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Fingercomp last won the day on July 31 2020

Fingercomp had the most liked content!

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About Fingercomp

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  1. Anything not impossible is possible, and this feature doesn't even require much perseverance to implement. Right now we're using owner to store the nickname of one player. We are going to replace it with a table, and therefore the name owner is no longer satisfactory. Let's rename it as trustedPeople and populate it with some test names. local trustedPeople = {"player1", "player2", "player3"} A table is the universal record type in Lua, that is, the type that stores multiple values. But we still need to choose the correct data structure. The table trustedPeople is a sequence. This
  2. I am sorry, but unless I'm misreading your code, it can't possibly throw an "attempt to index a nil value" error, with any people in proximity or without. And the question is contradictory, stating both that the program crashes and that it freezes (the latter is correct, however). Actually, I'm unsure what the actual question is. Therefore, I'll do the only thing I can here: that is, explain what your code does wrong and how to fix it. Before I can proceed to fix the actual issues in the program's logic, I have to get rid of some minor problems. The first such problem is that the code is
  3. It's hard to find the error because indentation is a mess, to be honest. I strongly recommend that you learn how to indent the code properly. If you do that, you should get something like https://pastebin.com/D5adZ0HV. Look at the line 97: you can easily notice that the position of elseif seems weird. Backtrack a little to find where it went wrong — and there, the line 44 contains an extraneous end. Now, if you remove it and re-indent the code again, you'll find out that the last line seems out of place. Sure enough, if you just remove that end, there will be no other end to close the if!
  4. There are three ways to turn on a computer that don't require player interaction: use some kind of an autoclicker to shift-click on the computer case; set a wake message and repeatedly send it over the network; configure a redstone card or a redstone I/O block to turn on the computer when either of them receives a redstone signal and connect a clock generator to it. I guess 3 is the best choice here (and it works for servers, too). And it effectively solves your problem, because computers won't start unless they are powered.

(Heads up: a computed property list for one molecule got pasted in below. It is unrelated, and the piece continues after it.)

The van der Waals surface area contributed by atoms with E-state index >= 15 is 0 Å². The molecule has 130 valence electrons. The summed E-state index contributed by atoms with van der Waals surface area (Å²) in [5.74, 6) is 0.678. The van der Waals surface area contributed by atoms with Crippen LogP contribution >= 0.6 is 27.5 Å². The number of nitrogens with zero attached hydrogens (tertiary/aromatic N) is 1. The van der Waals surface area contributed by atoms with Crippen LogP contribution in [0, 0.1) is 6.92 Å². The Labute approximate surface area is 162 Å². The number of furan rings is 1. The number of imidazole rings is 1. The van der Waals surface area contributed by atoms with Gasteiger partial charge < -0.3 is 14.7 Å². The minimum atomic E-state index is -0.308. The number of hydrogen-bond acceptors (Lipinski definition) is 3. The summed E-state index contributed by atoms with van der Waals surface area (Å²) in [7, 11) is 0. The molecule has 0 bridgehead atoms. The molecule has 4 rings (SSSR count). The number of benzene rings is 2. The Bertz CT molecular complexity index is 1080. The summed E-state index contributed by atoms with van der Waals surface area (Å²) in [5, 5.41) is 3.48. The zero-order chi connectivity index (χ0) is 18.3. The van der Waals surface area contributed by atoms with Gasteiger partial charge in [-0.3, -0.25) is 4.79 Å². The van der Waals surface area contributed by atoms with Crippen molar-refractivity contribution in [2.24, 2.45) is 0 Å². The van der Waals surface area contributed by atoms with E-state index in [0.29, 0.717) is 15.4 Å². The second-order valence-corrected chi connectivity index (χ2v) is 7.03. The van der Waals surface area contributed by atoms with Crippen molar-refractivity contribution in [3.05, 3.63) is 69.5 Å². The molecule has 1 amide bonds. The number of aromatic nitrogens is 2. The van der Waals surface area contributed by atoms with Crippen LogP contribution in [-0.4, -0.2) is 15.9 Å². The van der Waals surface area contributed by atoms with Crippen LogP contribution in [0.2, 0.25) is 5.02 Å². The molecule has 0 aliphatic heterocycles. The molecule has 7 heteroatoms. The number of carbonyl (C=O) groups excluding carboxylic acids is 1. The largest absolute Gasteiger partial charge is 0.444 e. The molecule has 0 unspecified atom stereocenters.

5. Yes, I forgot to mention it, but the sender side was also a microcontroller. Note that I've tested this on the latest OC dev build for MC 1.12.2. But I could reproduce the bug on OC 1.7.5 (same MC version). So, perhaps it was already fixed. I suggest that you also try running the latest dev build: https://ci.cil.li/job/OpenComputers-MC1.12/ There's an issue on the bug tracker that described a very similar problem. If updating the mod version doesn't resolve the problem, you could post a comment there asking the issue to be reopened.
  6. I've just tried running exactly the same code you have, and it worked. Although the µC turned off right after that, as the its program doesn't have any kind of loop to keep the µC busy. This may be the reason you don't notice that it actually turns on.
  7. This commit (2017-03-30) added getDeuterium and getTritium: https://github.com/mekanism/Mekanism/commit/3eba40c8700a5165f3ce52088643f141c8d0ab57 Here's the PR: https://github.com/mekanism/Mekanism/pull/4282 Since you don't have these methods, you're probably using some really outdated version of Mekanism. You could update the mod or patch it yourself.